Trusts Explained by the Springfield, IL Trust Attorneys at the Noll Law Office
Are you considering your future and wondering what you could do to minimize taxes on your estate? Perhaps you are thinking about leaving money to your grandchildren, but you want to be sure they use it to pay for college. Maybe you have a disabled child who will need assistance in adulthood.
A trust could be the tool for you to ensure your legacy and facilitate your wishes. Trusts will vary in how and why they are formed, ran, and terminated. If you are considering a trust, the Springfield trust attorneys at the Noll Law Office can help you get a better idea of what they are and how they work before you make any decisions about the function of trusts.
Since 1948, the Noll Law Office has provided high-quality legal representation to Springfield and all of Central Illinois. The lawyers at the Noll Law Office offer free consultations to discuss your legal needs. They want to make sure you understand your options and feel comfortable with them guiding you through the estate planning process.
What is a Trust?
Trusts are typically created when the legal title to someone’s property is separated from the equitable title. Put another way, a person transfers property (the settlor or grantor) to another person or entity (trustee), who holds that property for the benefit of (usually) yet another person (a beneficiary). There is generally a trust agreement, which is a written document stating how the trust must be managed and distributed.
Legal Definition of a Trust
A trust, under the Internal Revenue Service code, is a relationship where one party holds the title to property or other assets and is subject to an obligation to use the property or keep the property for the benefit of another person. Trusts are formed under the state’s laws. The State of Illinois has trust laws in place to govern these types of legal entities.
Types of Trusts in Illinois
In Illinois, there are three common types of trust. These are revocable trusts, irrevocable trusts, and testamentary trusts. All of them can vary in their terms and reasons for being created, so it is helpful to speak with a Springfield, Illinois trust attorney if you are considering forming one.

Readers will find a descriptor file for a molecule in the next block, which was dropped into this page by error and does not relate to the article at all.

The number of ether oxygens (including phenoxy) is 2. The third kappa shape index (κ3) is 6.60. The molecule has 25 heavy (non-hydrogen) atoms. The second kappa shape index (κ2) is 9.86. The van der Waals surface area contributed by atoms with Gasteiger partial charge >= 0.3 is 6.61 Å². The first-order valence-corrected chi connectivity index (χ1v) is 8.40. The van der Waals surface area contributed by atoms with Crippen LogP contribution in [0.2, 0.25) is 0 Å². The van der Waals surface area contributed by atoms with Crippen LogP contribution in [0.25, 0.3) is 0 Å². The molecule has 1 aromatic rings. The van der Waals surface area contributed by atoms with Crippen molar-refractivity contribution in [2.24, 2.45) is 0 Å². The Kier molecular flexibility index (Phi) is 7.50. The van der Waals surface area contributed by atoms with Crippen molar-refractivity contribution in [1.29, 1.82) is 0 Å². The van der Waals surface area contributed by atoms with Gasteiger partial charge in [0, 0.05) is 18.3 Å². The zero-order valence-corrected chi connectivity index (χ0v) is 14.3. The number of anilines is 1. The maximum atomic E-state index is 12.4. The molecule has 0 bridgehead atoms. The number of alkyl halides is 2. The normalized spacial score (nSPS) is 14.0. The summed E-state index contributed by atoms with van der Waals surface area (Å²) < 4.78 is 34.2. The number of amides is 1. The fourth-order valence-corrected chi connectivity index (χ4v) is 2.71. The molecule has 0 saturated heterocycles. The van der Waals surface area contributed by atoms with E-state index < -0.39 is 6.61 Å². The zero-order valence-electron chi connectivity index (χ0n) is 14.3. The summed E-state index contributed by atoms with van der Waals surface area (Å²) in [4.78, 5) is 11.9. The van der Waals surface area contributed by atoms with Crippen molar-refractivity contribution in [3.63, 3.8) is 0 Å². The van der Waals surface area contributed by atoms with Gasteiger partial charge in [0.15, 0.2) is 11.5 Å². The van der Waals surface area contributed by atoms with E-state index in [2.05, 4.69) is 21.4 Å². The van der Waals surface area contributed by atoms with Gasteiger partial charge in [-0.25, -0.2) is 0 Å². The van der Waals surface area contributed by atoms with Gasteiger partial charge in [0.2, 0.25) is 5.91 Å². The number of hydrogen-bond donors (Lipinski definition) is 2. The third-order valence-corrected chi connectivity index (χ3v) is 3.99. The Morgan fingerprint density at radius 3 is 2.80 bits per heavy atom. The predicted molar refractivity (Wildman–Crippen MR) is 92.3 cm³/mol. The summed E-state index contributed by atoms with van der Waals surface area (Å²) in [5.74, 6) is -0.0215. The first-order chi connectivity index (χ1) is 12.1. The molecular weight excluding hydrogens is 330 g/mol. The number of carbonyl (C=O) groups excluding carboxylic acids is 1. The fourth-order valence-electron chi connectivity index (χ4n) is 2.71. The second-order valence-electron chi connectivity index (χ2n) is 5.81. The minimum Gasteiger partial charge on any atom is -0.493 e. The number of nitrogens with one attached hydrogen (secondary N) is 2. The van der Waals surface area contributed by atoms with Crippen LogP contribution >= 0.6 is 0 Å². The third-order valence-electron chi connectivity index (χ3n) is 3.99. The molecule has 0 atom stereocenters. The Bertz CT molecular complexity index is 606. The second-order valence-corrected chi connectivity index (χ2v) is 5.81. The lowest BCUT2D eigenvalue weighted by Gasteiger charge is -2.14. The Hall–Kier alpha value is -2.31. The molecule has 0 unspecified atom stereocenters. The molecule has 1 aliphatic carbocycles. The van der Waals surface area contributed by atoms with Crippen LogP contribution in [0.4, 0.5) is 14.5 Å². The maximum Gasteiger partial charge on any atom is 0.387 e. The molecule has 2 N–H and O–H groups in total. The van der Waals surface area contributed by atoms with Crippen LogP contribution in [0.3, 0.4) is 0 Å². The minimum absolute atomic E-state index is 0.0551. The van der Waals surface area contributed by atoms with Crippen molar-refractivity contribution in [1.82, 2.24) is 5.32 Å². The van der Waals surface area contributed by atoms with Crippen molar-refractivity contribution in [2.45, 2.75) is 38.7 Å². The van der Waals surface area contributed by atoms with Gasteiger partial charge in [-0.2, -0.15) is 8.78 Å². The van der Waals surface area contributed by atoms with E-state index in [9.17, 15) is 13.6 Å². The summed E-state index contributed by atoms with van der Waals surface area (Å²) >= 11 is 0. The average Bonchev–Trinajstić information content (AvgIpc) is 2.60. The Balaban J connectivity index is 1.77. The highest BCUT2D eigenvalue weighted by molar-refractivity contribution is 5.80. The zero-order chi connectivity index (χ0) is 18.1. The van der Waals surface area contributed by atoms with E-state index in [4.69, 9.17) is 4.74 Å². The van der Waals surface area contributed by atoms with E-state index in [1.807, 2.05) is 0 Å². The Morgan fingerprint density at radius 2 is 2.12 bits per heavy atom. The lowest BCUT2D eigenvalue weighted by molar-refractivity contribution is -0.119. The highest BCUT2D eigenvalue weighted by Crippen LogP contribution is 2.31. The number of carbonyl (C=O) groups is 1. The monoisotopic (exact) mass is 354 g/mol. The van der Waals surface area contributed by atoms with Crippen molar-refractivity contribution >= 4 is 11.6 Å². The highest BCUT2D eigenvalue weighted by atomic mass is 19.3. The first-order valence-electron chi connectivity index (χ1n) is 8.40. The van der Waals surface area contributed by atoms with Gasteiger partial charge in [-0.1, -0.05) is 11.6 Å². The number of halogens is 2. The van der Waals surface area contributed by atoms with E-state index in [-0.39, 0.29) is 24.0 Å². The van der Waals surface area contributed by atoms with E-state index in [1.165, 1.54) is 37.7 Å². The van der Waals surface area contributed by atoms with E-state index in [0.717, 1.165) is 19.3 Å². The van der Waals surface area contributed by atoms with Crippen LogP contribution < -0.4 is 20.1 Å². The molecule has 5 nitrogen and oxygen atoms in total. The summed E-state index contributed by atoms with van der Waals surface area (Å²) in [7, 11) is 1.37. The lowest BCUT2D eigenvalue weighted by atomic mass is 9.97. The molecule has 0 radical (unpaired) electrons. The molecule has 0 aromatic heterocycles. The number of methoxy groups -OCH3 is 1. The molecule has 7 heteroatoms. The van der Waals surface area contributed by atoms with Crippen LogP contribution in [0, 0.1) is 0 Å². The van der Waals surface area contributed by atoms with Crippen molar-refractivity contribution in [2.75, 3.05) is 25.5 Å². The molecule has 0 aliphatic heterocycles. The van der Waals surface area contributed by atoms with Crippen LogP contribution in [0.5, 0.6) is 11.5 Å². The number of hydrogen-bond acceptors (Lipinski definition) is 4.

Revocable Trusts (Living Trusts)
Revocable trusts, often called living trusts, are trusts that are established during the settlor’s lifetime. They are also sometimes called inter vivos trusts and are very helpful with estate planning because they can avoid the probate process while maintaining the ability of the settlor’s right to change the terms of the trust. Simply put – you can change your mind. Revocable trusts are extremely helpful for tax issues that arise for large-dollar estates. The settlor can also act as the trustee in order to retain control over the assets of the trust. So long as the trust is revocable, it can be amended by the settlor – assuming that the settlor retained his or her testamentary rights.
Once the settlor dies, the trust becomes irrevocable.
It is important to name a “successor” trustee, so that if the original trustee can no longer act as the trustee, an approved, pre-identified party can substitute as trustee. Oftentimes, family members such as children or a spouse are named as the successor trustees. Alternatively, “joint trusts” with multiple settlors can be considered, in particular with married couples. This can get pretty complicated, and it’s best to speak with some experienced Springfield trust attorneys regarding your options.